As one part of the settlement agreement, the parties agreed to a 42-month payment plan for the payment of $290,000 of the total amount owed. On April 22, 2010, Wholesale executed and delivered a promissory note (the " Note" ) to Penco, promising to repay $290,000 for value received. The parties agreed that Wholesale would make monthly payments of $6,904.76 against the principal from May 2010 though October 2013, at which time the unpaid principal balance and any accrued interest would be due.[15] However, upon occurrence of certain events set forth in the Note, including failure to make a monthly payment within three days of the date due, the entire unpaid balance would become immediately due at Penco's option, that balance would be subject to interest at a 5% per annum rate if not paid, and Wholesale would be responsible for Penco's attorneys' fees, court costs, and expenses in connection with its collection of the debt. The parties also agreed that

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Wholesale would return $250,000 worth of Penco products, and that Penco would forgive $160,000 in debt so long as Wholesale satisfied the other terms of the agreement.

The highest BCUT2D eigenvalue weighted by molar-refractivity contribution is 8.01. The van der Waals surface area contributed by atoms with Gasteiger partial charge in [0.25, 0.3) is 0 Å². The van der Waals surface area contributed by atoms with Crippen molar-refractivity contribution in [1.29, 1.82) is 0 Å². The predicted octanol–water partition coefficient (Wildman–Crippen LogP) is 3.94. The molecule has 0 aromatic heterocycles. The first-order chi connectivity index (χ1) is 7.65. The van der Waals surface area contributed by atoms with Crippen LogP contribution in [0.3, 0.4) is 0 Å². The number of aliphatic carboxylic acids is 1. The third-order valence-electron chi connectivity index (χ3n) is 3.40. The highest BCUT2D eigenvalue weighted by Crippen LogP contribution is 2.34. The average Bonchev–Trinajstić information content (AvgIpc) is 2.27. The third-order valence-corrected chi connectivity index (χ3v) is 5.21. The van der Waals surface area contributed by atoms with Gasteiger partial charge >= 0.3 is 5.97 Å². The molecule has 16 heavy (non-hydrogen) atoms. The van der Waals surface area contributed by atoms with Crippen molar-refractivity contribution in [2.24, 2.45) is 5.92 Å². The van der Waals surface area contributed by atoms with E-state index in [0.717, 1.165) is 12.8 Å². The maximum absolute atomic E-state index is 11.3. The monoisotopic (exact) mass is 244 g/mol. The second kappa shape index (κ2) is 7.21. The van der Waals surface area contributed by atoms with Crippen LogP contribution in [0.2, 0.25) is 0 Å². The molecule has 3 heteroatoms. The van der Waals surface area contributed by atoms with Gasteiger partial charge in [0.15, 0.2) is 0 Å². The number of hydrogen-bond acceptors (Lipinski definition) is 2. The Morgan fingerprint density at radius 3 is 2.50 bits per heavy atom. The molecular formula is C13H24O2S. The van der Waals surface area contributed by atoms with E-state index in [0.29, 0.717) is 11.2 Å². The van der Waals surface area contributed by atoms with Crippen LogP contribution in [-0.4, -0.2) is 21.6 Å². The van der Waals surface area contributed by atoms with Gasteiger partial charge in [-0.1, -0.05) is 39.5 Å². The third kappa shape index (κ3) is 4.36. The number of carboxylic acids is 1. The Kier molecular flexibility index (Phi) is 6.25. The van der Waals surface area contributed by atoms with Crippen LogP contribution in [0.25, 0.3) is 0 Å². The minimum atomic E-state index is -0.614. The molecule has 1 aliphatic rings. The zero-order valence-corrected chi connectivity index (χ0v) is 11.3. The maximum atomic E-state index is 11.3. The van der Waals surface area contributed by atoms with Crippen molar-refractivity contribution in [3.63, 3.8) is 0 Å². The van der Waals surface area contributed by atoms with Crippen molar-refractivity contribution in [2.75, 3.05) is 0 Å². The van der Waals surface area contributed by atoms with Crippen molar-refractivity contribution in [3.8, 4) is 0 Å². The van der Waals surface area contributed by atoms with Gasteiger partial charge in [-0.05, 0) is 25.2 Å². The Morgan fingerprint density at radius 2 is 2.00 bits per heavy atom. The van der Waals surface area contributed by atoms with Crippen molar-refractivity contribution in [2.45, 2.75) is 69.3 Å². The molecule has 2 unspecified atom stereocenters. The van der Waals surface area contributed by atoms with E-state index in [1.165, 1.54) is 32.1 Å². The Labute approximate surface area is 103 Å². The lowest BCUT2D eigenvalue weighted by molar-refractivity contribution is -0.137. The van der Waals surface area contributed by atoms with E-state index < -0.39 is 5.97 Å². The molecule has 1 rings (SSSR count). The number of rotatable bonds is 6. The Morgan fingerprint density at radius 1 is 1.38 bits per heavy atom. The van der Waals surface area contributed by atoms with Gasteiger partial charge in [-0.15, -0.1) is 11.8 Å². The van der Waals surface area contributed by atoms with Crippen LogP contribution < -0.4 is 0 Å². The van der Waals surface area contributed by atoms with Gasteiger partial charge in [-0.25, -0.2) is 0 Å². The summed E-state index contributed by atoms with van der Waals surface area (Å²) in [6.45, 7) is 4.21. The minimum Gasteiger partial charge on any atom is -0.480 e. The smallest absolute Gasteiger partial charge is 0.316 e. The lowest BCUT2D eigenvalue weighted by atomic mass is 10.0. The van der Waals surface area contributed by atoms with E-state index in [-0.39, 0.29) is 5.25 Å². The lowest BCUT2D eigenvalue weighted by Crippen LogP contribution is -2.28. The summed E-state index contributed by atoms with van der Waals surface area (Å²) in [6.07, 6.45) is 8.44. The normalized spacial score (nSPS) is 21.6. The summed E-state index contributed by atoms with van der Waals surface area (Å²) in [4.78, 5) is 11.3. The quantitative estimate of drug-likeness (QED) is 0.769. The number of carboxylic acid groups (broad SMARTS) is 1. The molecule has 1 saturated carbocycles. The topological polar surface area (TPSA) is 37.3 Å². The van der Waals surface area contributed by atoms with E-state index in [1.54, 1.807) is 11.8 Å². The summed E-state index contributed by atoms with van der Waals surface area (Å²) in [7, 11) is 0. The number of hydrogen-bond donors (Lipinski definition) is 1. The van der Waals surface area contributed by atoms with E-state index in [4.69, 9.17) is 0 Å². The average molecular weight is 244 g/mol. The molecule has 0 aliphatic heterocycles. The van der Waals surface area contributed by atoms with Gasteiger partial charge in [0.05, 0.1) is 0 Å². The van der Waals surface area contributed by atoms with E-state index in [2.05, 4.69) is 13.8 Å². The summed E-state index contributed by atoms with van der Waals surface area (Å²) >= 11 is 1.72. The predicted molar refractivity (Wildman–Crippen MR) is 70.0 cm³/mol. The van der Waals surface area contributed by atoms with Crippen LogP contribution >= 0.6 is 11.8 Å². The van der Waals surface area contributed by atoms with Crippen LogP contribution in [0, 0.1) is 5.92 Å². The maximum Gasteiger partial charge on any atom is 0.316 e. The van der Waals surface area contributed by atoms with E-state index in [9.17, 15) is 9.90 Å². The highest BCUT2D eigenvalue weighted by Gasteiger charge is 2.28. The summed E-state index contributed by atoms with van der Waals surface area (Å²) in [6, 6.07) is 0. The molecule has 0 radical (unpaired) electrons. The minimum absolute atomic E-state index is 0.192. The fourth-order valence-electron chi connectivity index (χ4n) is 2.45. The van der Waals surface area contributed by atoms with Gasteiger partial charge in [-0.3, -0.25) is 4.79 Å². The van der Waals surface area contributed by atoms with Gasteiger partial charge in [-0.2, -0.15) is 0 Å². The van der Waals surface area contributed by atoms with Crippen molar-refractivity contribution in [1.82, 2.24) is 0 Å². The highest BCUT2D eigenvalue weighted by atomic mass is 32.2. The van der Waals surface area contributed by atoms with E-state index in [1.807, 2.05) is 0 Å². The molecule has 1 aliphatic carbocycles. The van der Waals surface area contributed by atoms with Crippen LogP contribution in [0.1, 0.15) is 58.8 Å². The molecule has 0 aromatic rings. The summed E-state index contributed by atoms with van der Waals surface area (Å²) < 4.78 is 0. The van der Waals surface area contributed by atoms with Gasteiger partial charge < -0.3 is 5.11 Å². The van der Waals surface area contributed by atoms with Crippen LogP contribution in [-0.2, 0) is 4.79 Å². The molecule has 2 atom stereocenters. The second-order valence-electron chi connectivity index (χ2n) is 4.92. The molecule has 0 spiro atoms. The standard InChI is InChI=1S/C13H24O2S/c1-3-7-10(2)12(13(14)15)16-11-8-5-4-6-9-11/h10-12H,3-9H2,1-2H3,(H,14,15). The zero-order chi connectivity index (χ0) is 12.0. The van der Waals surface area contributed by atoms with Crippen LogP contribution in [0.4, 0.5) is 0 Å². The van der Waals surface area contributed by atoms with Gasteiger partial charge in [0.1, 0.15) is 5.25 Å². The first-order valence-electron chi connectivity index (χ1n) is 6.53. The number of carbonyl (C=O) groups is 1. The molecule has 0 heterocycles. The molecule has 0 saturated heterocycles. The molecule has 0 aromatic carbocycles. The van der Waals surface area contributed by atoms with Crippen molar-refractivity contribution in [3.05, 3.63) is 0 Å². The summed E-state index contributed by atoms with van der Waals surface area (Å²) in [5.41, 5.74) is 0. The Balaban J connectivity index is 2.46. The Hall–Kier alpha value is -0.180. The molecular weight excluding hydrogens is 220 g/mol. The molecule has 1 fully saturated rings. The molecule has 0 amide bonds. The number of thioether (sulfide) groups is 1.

It is alleged that Wholesale failed to make its required monthly payment on October 1, 2010, and Penco notified Wholesale that it was in default on October 12, 2010. Some subsequent payments were also missed, and additional default notices were sent in January 2011, February 2011, and February 2012. On April 10, 2012, Penco notified Wholesale that, given the history of default, it was seeking immediate payment of the entire unpaid balance of the Note and interest at 5% per annum from October 12, 2010. In that letter, Penco indicated that Wholesale owed $156,000 in principal, $14,262,50 in accrued interest, and that interest would accrue at the rate of $21.37 per day until the balance was paid. In addition, that letter indicated that Penco had agreed to forgive $160,000 of Wholesale's debt to it, as part of their settlement agreement, but as that forgiveness was contingent upon compliance with the terms of the Note, and Wholesale had defaulted on the Note, the $160,000 in forgiven debt was also due.

WEC was formed by Wholesale's vice president, Keith Dunham, in May 2011. Both WEC and Wholesale listed Dunham as officers on their 2011 Annual Reports to the Tennessee Secretary of State. Penco alleges that WEC " is operating the same business as [Wholesale] including but limited to the same ownership, management, personnel, physical location and general business operation as [Wholesale]," [16] and indicates that Wholesale has continued its business as WEC. On September 12, 2012, Wholesale filed a liquidated Chapter 7 bankruptcy case in the Western District of Tennessee, but alleged successor-in-interest WEC has not sought bankruptcy protection. Penco sues only WEC, and alleges that all of Wholesale's contacts with ...